Sadly, we can’t make it up to visit our friends at Tandems East this year.  But, for those of you within a few hours of Southern New Jersey, it might be worth a portion of your weekend to check out Tandems East’s annual Tandem Expo.

Full details here:  http://www.tandemseast.com/events/tandem_expo_2018.html

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(A) Yes we did…, and (B), Sadly, no we’re not.

(A) YES WE DID… we finally had a day when the weather was nice enough to entice out on the tandem!

This past Saturday provided us with just the window of opportunity we needed to squeeze a tandem ride in between a late lunch and a late afternoon social commitment.  It was one of the first weekends when it wasn’t too wet, windy and/or cold for heading out on the tandem.  It wasn’t a long ride, just 20 miles… and we didn’t set any records.  But, the bike felt pretty good underneath us and traffic wasn’t all that bad / annoying.

Given some issues I’m having with my left wrist and right elbow, on-the-road selfies aren’t something that I can easily manage at the moment so the only evidence of our ride that I was able to collect were these post-ride photos snapped out relaxing on the breezeway after returning home.

 

We’d thought we might be able to attend next weekend’s Tandem Club of Georgia monthly group ride; however, fate intervened to make sure we couldn’t do that because (a) the ride was postponed a month due to weather-related issues (a recent tornado skipped through our ride route and the weekend outlook isn’t promising) and low interest likely due to the latter, and (b) we’re making a last minute trip up to Pennsylvania on Saturday morning so we can surprise my step-dad of 32-years and for his 90th birthday.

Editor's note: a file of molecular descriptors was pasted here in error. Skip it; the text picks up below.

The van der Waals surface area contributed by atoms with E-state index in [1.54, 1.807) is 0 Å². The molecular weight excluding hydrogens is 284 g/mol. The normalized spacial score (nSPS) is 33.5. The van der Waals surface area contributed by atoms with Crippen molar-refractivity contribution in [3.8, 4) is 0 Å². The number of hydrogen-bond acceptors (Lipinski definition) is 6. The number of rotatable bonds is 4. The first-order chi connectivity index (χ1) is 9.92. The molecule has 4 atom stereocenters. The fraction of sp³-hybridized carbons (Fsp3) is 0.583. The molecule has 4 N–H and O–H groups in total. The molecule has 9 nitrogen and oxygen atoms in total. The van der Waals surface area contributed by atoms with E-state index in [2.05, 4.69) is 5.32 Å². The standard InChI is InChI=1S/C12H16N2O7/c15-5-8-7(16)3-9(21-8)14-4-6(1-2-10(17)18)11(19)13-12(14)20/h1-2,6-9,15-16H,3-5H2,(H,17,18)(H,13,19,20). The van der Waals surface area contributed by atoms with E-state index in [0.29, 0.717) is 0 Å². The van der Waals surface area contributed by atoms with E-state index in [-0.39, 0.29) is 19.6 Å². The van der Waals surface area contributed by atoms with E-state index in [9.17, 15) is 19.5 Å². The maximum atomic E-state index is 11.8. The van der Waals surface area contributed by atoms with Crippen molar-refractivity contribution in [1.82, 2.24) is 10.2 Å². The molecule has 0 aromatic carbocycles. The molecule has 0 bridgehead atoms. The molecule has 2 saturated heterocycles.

My step-brother Mark and his wife Patty are driving down Friday to take Bill and my mother out to dinner on Saturday — which Bill knows about — but we’ll be flying in on Saturday at noon unbeknownst to him so we can join them for dinner.  It will be a short trip, as we’re flying back home on Sunday afternoon.  But, we surprised him for his 80th and he seemed to appreciate that so we’re going for the double!

(B) Sadly, No We’re Not…, going to be at Tandems East’s Tandem Weekend in Lancaster, PA, on July 14-15.  But, we have a good excuse: July 16th is our 25th wedding anniversary!  It’s not that we wouldn’t enjoy visiting with tandem friends and enjoying the camaraderie at a tandem rally, we just think we need to do something that we don’t do all that often and that is get away just by ourselves for a week or so. If all goes according to plan, I should be retired by early July so we won’t be constrained by vacation time… only by our retirement budget!  So, we hope to become frugal travelers… whatever that means.  We’ve never tried it before, but we have good role models in our friends Linda & Eric who have mastered the art of frugality.  I tried it, but didn’t like it. Of course, I lacked the proper motivation. NOW we have the proper motivation: early retirement. Wish us luck!